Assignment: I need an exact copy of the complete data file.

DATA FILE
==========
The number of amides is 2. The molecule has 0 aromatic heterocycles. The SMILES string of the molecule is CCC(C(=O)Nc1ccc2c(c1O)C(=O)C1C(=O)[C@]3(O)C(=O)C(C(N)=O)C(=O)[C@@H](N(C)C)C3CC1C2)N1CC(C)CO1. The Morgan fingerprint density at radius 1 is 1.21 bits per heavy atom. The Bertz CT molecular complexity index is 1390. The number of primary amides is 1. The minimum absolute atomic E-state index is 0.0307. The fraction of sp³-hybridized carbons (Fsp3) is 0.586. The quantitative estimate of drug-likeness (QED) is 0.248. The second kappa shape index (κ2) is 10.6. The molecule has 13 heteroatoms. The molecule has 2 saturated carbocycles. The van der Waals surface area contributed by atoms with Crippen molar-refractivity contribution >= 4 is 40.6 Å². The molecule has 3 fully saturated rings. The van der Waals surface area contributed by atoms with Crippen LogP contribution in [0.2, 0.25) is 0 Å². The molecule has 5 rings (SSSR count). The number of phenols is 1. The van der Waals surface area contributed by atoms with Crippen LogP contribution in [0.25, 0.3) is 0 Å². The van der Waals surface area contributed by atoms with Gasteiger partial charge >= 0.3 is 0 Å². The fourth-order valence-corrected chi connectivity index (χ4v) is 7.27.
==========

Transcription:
The number of amides is 2. The molecule has 0 aromatic heterocycles. The SMILES string of the molecule is CCC(C(=O)Nc1ccc2c(c1O)C(=O)C1C(=O)[C@]3(O)C(=O)C(C(N)=O)C(=O)[C@@H](N(C)C)C3CC1C2)N1CC(C)CO1. The Morgan fingerprint density at radius 1 is 1.21 bits per heavy atom. The Bertz CT molecular complexity index is 1390. The number of primary amides is 1. The minimum absolute atomic E-state index is 0.0307. The fraction of sp³-hybridized carbons (Fsp3) is 0.586. The quantitative estimate of drug-likeness (QED) is 0.248. The second kappa shape index (κ2) is 10.6. The molecule has 13 heteroatoms. The molecule has 2 saturated carbocycles. The van der Waals surface area contributed by atoms with Crippen molar-refractivity contribution >= 4 is 40.6 Å². The molecule has 3 fully saturated rings. The van der Waals surface area contributed by atoms with Crippen LogP contribution in [0.2, 0.25) is 0 Å². The molecule has 5 rings (SSSR count). The number of phenols is 1. The van der Waals surface area contributed by atoms with Crippen LogP contribution in [0.25, 0.3) is 0 Å². The van der Waals surface area contributed by atoms with Gasteiger partial charge >= 0.3 is 0 Å². The fourth-order valence-corrected chi connectivity index (χ4v) is 7.27.